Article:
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Meet Me at the Moon Tower

Learn about the history of America’s moon towers and where the last ones still stand!

Coming-of-age high school films often share a common movie trope—one last big night before everyone goes their separate ways. From “American Graffiti” to “Farris Bueller’s Day Off” to the most iconic, “Dazed and Confused.” “Dazed and Confused” takes place in Austin, Texas, and the big party takes place under the moon of kids around a bonfire

The moon tower is a real thing, and there used to be hundreds of them across the country. Wabash, Indiana, started the public lighting craze when they installed carbon-arc lamps on top of city hall. San Jose, California, built the first dedicated moon tower in 1881.

This set off a race to be the most illuminated city in the country. New Orleans installed moon towers along the Mississippi River to aid in unloading ships at night. Detroit, thriving from the lumber industry, rushed to install moon towers, topping out at 122 towers—the most extensive network in the country. It is these towers, the ones in Detroit, that eventually lead us to that famous scene in the 1993 film.

So what are moon towers? Basically very tall streetlights. The height was dictated by both their form and function. When moon towers were built, the incandescent light bulb was new but dim. So carbon arcs were used, the same technology used in welding, so the lights had to be far away to protect people. Also, because they were so bright, the high towers could cast light on a larger area.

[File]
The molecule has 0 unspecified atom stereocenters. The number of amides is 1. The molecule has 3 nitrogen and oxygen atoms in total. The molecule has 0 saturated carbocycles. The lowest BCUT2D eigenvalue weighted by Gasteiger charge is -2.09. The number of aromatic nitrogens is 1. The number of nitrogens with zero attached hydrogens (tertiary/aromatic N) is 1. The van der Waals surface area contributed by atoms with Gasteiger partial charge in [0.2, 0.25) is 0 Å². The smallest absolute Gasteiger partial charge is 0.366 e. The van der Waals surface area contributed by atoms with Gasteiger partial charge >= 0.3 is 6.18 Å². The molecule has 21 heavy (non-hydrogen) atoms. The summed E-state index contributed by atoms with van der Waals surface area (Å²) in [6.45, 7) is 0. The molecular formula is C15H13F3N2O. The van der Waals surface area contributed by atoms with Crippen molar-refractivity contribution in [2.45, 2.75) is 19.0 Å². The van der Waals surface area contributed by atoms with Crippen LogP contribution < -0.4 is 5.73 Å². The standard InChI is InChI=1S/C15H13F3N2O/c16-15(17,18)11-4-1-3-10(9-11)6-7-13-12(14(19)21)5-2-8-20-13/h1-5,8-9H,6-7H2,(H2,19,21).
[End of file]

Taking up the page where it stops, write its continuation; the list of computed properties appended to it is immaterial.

All of this—the height, the light source, the distance the light was cast—led to the eventual downfall of the moon towers. A lot of towers, due to their spindly construction and height, were brought down by weather. The carbon arcs buzzed, flickered, and dropped soot—they also burned out every day and needed replacement. The high angle of the light cast weird, distorting shadows. And after the automobile became a staple, the towers became easy targets for new drivers.

As some cities abandoned the idea, Austin jumped in, buying 31 of the towers used from Detroit and erecting them between 1894 and 1895.

The towers have lasted in Austin since then. People don’t mind them—in fact, they are one of the things people like about the city. The lights have been replaced with modern technology, however. One of the towers even serves as the base of a giant Christmas tree during the holidays. The towers have inspired band names, film festivals, an iconic scene from a cult classic film.

The history of Austin’s moon towers is the history of the United State. A little quirky, sort of awkward, and really cool once you dig into it.

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